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Autism Spectrum Disorder (ASD) is the medical term used for autism. Autism is not an illness or a disease that is curable with pills. Autism means your brain works differently than people with non-autism, to put it simply.

What is autism?

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Autism or autism spectrum disorder is a complicated neurodevelopment disorder that refers to a broad range of disabilities and challenges, including difficulty communicating, social interaction, and behaviour.

What are the signs of autism?

Autistic people show some signs which may lead to believe they have autism. Here are some vital signs-

  • Eye contact- They usually do not make eye contact.
  • Do not look- When you point to anything, they do not look at the pointed things.
  • Cannot point- They do not point at objects.
  • Sensitive to touch- They usually do not like being held or cuddled, and they might do these when they feel like it.
  • Problems with interaction- They find it difficult to interact with people. They lack social skills as they do not fathom the mechanism of it.
  • Repetitive- They are seen to do things over and over.
  • Unvaried- A change in their daily routine creates trouble for them to adapt.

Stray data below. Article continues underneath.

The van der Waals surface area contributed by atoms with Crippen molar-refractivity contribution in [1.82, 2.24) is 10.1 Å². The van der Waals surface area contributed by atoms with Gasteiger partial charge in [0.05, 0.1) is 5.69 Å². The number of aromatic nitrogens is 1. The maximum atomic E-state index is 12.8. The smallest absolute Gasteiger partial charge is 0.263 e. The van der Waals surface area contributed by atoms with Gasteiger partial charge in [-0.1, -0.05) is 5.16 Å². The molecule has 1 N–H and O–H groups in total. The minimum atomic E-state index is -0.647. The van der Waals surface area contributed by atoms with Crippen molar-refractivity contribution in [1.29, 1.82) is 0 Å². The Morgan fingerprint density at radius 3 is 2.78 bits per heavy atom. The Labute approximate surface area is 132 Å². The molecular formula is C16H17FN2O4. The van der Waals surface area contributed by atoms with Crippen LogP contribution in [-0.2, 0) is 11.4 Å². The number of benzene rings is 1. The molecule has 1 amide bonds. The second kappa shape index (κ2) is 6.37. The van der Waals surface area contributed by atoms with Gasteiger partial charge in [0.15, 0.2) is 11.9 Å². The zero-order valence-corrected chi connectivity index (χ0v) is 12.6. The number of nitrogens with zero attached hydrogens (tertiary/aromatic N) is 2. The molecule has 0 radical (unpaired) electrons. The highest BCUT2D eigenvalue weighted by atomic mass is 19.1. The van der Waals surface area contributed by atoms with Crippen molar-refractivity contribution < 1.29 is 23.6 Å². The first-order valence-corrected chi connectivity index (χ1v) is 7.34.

• Unexpressivenss- They find it difficult to understanding other’s feelings and expressing their feelings and needs.

What is the cause of autism?

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This question has no definite answer, even though there has been numerous research. The most significant cause of autism is probably genetic factors. So, you can say it is a biologically-based disorder.

What are some risk factors for autism?

There could be verities of factors in contributing to autism-

  • Advanced parent age- When children are born to older parents, then there will be a higher risk of autism in that child.
  • Complications in Pregnancy– Multiple pregnancy issues and birth factors may cause autism in a child—for example, premature birth, low birth weight, some drugs taken in pregnancy etc.
  • Siblings with autism- Children who have siblings with autism are at higher risk of having autism.

How is the brain affected by autism?

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Magnetic resonance imaging (MRI) is a brain-scanning technique that has shown a few brain regions different in people with autism. The portions of the brain which are influenced mainly by autism are-

  • Head circumference- Head circumference that is normal in size at birth has accelerated growth in autism, and also, the size of the brain is significantly larger than average.
  • Cerebral cortex- There is a difference in thickness in the cerebral cortex with people with and without autism. Two brain areas are responsible for higher mental functions, general movement, perception, and behavioural reactions.
  • Cerebellum- This area is located at the back of the brain, and it is connected to motor activity, regulation in balance, movements, coordination and muscles used for speaking. The cerebellum plays an essential role in cognition and social interaction as well. Autistic people have a decreased amount of brain tissue in parts of the cerebellum.